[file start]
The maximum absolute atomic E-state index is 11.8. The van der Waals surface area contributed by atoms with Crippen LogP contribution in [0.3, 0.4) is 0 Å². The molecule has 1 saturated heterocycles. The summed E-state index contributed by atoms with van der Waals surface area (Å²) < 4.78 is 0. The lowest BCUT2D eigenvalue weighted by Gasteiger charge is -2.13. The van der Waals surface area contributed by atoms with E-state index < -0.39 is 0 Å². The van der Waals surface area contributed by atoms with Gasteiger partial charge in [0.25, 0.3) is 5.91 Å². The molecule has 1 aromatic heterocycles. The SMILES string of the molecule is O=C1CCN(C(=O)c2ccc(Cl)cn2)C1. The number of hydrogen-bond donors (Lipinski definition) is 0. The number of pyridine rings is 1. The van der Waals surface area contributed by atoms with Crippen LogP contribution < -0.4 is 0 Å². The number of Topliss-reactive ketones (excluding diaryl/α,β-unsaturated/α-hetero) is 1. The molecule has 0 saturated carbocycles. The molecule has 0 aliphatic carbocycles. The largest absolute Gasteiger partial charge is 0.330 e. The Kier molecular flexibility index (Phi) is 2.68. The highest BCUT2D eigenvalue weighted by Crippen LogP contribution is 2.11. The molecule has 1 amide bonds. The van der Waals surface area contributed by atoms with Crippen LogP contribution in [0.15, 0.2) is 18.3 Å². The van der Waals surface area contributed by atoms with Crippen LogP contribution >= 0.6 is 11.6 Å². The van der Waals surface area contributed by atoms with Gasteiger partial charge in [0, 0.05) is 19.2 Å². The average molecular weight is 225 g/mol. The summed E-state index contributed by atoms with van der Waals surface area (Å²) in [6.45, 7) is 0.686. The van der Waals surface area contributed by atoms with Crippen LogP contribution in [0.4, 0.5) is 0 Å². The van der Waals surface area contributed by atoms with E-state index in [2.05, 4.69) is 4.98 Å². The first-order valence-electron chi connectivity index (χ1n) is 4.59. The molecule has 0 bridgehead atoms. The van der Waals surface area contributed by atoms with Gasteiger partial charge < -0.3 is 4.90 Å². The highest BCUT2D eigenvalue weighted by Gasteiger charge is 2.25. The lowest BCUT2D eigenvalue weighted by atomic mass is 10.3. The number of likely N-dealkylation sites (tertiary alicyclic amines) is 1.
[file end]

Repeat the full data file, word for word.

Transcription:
The maximum absolute atomic E-state index is 11.8. The van der Waals surface area contributed by atoms with Crippen LogP contribution in [0.3, 0.4) is 0 Å². The molecule has 1 saturated heterocycles. The summed E-state index contributed by atoms with van der Waals surface area (Å²) < 4.78 is 0. The lowest BCUT2D eigenvalue weighted by Gasteiger charge is -2.13. The van der Waals surface area contributed by atoms with E-state index < -0.39 is 0 Å². The van der Waals surface area contributed by atoms with Gasteiger partial charge in [0.25, 0.3) is 5.91 Å². The molecule has 1 aromatic heterocycles. The SMILES string of the molecule is O=C1CCN(C(=O)c2ccc(Cl)cn2)C1. The number of hydrogen-bond donors (Lipinski definition) is 0. The number of pyridine rings is 1. The van der Waals surface area contributed by atoms with Crippen LogP contribution < -0.4 is 0 Å². The number of Topliss-reactive ketones (excluding diaryl/α,β-unsaturated/α-hetero) is 1. The molecule has 0 saturated carbocycles. The molecule has 0 aliphatic carbocycles. The largest absolute Gasteiger partial charge is 0.330 e. The Kier molecular flexibility index (Phi) is 2.68. The highest BCUT2D eigenvalue weighted by Crippen LogP contribution is 2.11. The molecule has 1 amide bonds. The van der Waals surface area contributed by atoms with Crippen LogP contribution in [0.15, 0.2) is 18.3 Å². The van der Waals surface area contributed by atoms with Crippen LogP contribution >= 0.6 is 11.6 Å². The van der Waals surface area contributed by atoms with Gasteiger partial charge in [0, 0.05) is 19.2 Å². The average molecular weight is 225 g/mol. The summed E-state index contributed by atoms with van der Waals surface area (Å²) in [6.45, 7) is 0.686. The van der Waals surface area contributed by atoms with Crippen LogP contribution in [0.4, 0.5) is 0 Å². The van der Waals surface area contributed by atoms with E-state index in [2.05, 4.69) is 4.98 Å². The first-order valence-electron chi connectivity index (χ1n) is 4.59. The molecule has 0 bridgehead atoms. The van der Waals surface area contributed by atoms with Gasteiger partial charge < -0.3 is 4.90 Å². The highest BCUT2D eigenvalue weighted by Gasteiger charge is 2.25. The lowest BCUT2D eigenvalue weighted by atomic mass is 10.3. The number of likely N-dealkylation sites (tertiary alicyclic amines) is 1.